or third time!
As the medieval period progressed, training for knighthood became
more elaborate and institutionalized.
There came to be three stages through which a knight was expected to pass:
(1) Page (age 7-14)
(2) Squire (age 14-21)
Training was usually conducted in someone else's household. Thus,
the would-be knight had to leave his home at a relatively young age (approximately
Only while he was still a page could a future knight be required to do
menial tasks. At that point, it was considered good discipline.
Later on, such tasks would be considered to be below him.
Important Aspects of knightly training:
(1) use of weapons
(5) gaming (!!) (A warrior had to know how to gamble like
In some relatively refined households, there might also be some training
in poetry, music, and dancing.
Rarely would the education including reading and writing, for which the
warrior class saw little use throughout most of the Middle Ages.
Even the ceremony of becoming a knight became much more elaborate.
It was the secular equivalent of ordination to the priesthood. A young
man dressed in special clothes, fasted for 24 hours, and spent a night in
prayer and contemplation before the accolade was administered. The
higher ranking the person to administer the accolade, the better.
There was also a ceremony for stripping a man of his knighthood, in which
he was declared "dead to the world," not dissimilar to what happened in the
ceremony conducted for lepers, the most despised segment of medieval society.
Not all squires became knights. While some failed to complete
the training, others were simply not wealthy enough to take on the mantle;
in fact, the elderly squire became a medieval literary stereotype.
Medieval Weaponry (Arms, Armor, and Training)
The primary weapons of the medieval warrior:
The sword was the weapon most typical of the medieval warrior. In
fact, the right to wear a sword was a distinguishing feature of membership
in the warrior class. In many European countries, right up into the
nineteenth century, it remained a privilege of noblemen to wear a sword
in everyday life. However, while an aristocrat might at times put
aside his sword, he would rarely be found without his dagger.
Broadsword: a heavy, two-handed type of sword used only in
Other aristocratic weapons: battleaxe, mace, morning star,
war hammer, ball and chain or battle flail
Use of the Battleaxe: In some parts of northern Europe (for
example among the Vikings) , the battleaxe was used at least as extensively
as the sword.
There were also some weapons which a medieval knight would not use
in battle. (For example: the pike, club, bow, and crossbow.)
Reasons for Not Using a Weapon:
(1) The weapon was not well suited for use on horseback. (The pike
was a long spear designed for use by a footsoldier.)
(2) It was regarded as a lower class weapon (pike, club).
(3) It was not as effective as other weapons available. (A
club was potentially less lethal than an edged weapon such as a sword or
(3) It was regarded as unfair or ungentlemanly. (Although
aristocrats might make use of a bow or crossbow in hunting, they would not
normally use such weapons on the battlefield. Since a gentleman was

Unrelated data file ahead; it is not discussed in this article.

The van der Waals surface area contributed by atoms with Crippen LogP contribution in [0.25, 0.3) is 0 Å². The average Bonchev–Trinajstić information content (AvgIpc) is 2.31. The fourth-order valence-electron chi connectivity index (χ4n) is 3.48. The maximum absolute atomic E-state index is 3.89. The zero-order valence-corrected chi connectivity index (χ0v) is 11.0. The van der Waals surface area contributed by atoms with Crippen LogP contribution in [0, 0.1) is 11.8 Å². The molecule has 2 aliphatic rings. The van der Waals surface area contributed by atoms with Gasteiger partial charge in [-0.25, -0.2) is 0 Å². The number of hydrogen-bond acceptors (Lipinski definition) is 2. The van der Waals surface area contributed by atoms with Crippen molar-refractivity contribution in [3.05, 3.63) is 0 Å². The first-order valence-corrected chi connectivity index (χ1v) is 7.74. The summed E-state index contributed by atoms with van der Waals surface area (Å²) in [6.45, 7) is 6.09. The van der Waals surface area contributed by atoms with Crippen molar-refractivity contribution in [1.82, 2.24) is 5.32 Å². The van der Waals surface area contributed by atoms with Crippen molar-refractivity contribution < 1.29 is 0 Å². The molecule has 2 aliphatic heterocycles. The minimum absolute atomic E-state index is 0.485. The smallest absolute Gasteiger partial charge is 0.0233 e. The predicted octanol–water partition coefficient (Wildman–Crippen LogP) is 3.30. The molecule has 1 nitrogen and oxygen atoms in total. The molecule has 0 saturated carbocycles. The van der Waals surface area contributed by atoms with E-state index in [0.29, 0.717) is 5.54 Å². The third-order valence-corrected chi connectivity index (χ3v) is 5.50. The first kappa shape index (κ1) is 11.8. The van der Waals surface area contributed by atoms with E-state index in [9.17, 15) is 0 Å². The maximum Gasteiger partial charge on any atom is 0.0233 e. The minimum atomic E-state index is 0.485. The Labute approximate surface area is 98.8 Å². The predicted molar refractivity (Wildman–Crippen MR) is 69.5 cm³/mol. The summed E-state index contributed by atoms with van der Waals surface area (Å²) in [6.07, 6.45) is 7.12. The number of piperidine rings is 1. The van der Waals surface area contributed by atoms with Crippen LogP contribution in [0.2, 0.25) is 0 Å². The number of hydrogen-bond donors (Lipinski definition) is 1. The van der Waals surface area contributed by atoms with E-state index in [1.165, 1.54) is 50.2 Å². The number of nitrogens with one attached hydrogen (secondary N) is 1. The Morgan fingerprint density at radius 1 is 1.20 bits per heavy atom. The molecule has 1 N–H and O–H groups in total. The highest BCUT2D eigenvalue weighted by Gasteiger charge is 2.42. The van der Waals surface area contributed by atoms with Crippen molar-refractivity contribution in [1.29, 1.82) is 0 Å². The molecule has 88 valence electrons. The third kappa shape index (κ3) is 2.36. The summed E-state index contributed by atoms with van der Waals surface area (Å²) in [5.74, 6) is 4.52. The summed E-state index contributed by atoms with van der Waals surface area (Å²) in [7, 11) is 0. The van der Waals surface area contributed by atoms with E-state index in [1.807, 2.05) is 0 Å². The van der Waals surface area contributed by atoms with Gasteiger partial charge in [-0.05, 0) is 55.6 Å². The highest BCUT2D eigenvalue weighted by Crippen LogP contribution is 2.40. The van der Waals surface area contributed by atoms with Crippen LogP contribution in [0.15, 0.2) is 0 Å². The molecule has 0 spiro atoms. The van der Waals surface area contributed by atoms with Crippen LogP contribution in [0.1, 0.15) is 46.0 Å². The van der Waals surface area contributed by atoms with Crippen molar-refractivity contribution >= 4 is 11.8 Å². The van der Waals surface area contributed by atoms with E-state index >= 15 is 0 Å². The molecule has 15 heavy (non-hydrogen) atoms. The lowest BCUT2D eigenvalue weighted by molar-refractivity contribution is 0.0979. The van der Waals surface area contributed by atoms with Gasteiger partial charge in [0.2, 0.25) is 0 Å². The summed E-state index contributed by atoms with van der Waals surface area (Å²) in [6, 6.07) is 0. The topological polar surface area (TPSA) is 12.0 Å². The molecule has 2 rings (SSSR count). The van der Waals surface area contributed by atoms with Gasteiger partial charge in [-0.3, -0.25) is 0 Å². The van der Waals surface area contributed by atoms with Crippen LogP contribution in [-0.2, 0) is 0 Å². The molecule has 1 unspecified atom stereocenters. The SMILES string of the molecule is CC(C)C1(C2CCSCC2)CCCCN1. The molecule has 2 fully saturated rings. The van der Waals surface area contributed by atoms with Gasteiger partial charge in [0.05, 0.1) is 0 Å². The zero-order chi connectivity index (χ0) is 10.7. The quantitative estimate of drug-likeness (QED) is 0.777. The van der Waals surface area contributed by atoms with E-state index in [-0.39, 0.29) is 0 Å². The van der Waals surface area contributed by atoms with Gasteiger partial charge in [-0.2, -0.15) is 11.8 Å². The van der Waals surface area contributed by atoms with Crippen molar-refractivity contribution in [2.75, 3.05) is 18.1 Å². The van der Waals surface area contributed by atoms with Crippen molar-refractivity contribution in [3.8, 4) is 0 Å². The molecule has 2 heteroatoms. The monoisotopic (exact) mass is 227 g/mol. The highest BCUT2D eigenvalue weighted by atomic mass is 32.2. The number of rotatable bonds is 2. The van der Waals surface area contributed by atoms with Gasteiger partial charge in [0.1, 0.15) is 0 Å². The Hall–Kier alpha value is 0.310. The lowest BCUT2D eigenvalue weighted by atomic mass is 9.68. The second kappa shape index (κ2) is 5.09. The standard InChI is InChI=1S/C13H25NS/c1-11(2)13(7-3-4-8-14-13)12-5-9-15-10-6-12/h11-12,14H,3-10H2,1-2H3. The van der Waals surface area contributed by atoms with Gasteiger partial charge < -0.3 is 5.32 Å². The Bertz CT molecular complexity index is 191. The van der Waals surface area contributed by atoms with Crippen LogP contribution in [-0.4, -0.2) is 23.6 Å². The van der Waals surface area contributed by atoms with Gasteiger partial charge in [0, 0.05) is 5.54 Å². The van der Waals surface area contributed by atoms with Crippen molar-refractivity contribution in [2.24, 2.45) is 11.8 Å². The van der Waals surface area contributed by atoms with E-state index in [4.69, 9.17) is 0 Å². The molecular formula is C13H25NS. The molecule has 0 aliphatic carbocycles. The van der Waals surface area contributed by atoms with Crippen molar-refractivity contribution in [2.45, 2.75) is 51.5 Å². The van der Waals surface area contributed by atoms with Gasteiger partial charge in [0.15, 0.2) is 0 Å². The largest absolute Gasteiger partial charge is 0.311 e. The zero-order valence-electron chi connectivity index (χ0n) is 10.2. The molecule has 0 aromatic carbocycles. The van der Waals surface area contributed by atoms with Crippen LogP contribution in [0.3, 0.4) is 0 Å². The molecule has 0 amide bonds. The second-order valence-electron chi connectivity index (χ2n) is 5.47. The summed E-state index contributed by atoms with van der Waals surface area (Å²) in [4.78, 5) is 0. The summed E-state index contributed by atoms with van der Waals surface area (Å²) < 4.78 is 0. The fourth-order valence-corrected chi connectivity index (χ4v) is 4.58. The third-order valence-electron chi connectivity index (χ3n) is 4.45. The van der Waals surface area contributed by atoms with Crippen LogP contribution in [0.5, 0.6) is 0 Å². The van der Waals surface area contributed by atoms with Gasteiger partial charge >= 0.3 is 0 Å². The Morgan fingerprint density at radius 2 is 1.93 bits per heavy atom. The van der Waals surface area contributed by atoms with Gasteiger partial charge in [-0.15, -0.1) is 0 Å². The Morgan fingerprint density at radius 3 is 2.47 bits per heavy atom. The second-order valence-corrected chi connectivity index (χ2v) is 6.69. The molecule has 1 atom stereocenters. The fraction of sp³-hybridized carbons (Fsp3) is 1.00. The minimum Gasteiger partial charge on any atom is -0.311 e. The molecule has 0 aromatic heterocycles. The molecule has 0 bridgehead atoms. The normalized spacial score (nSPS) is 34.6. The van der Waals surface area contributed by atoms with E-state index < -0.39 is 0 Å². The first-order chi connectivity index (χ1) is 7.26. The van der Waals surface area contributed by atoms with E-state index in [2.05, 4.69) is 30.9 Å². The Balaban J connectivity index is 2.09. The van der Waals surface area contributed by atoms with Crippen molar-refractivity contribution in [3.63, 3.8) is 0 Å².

expected to fight his enemy in hand-to-hand combat, these weapons, which
could kill a man at a distance, were regarded as unfair.)
Warrior churchmen were a common feature on medieval battlefields.
Despite the fact that churchmen were still banned by Christian law
from spilling blood, despite their ability to send a substitute to render
military service in their place (called an advocatus), many churchmen
still took in battle. High churchmen (abbots, bishops, archbishops)
tended to come from the warrior class and shared their relatives' war-like
ethic. Some tried to rationalize their conduct: for example,
the bishop who plead a split personality. He said that when he was
in his church, he was a cleric; when out on the battlefield, a warrior vassal
of his lord. Some used a club on the grounds that killing with a blunt
weapon like that was not actually spilling blood, as would be the case with
an edged weapon like a sword or axe.
Armor also constituted a critical part of the medieval warrior's equipment.
It came in two forms:
(2) Body armor
Over the course of the Middle Ages, both medieval weaponry (both arms
and armor) underwent an evolutionary process that tended toward greater
lethality and greater weight. Armor grew heavier.
Although heavier armor provided greater protection, there could be trade-offs:
in some cases, it limited both vision and mobility.
Four kinds of medieval armor (in order of development):
(1) Thick, tanned leather
(2) Such leather with small metal rings or plates sewn to it
(3) Chain mail
(4) Plate armor
Chain mail (often simply called mail): a flexible, interwoven
mesh made of metal which was capable of turning aside or at least slowing
the penetration of hand-held metal weapons and stopping arrows from the
short bow of the early Middle Ages.
Plate armor: a suit composed of iron plates molded to fit
the human body and joined together to allow some degree of movement.
When one thinks of a suit of armor, one is thinking of plate armor.
Shields: There was a change in shape from round to kite-shaped
(roughly triangular) as the Middle Ages learned that this shape gave greater
body protection for less weight. Later in the medieval period, as body
armor became heavier, shields tended to become somewhat smaller - to the
point where they could no longer fulfill one of their earlier functions
as stretchers for the wounded.
The increasing weight of body armor raised a key question: how much
weight could a person carry and still be an effective fighter? It
has been argued that if a fully armored knight of the later Middle Ages
were to fall off his horse, and land on his back, he be relatively
helpless, akin to a turtle suffering a similar misadventure. However, recent
research into the use of good suits of plate armor have shown that they could
be relatively flexible.
Reasons for the changes in armor which occurred over the course of
the Middle Ages:
(1) Improved metal-working techniques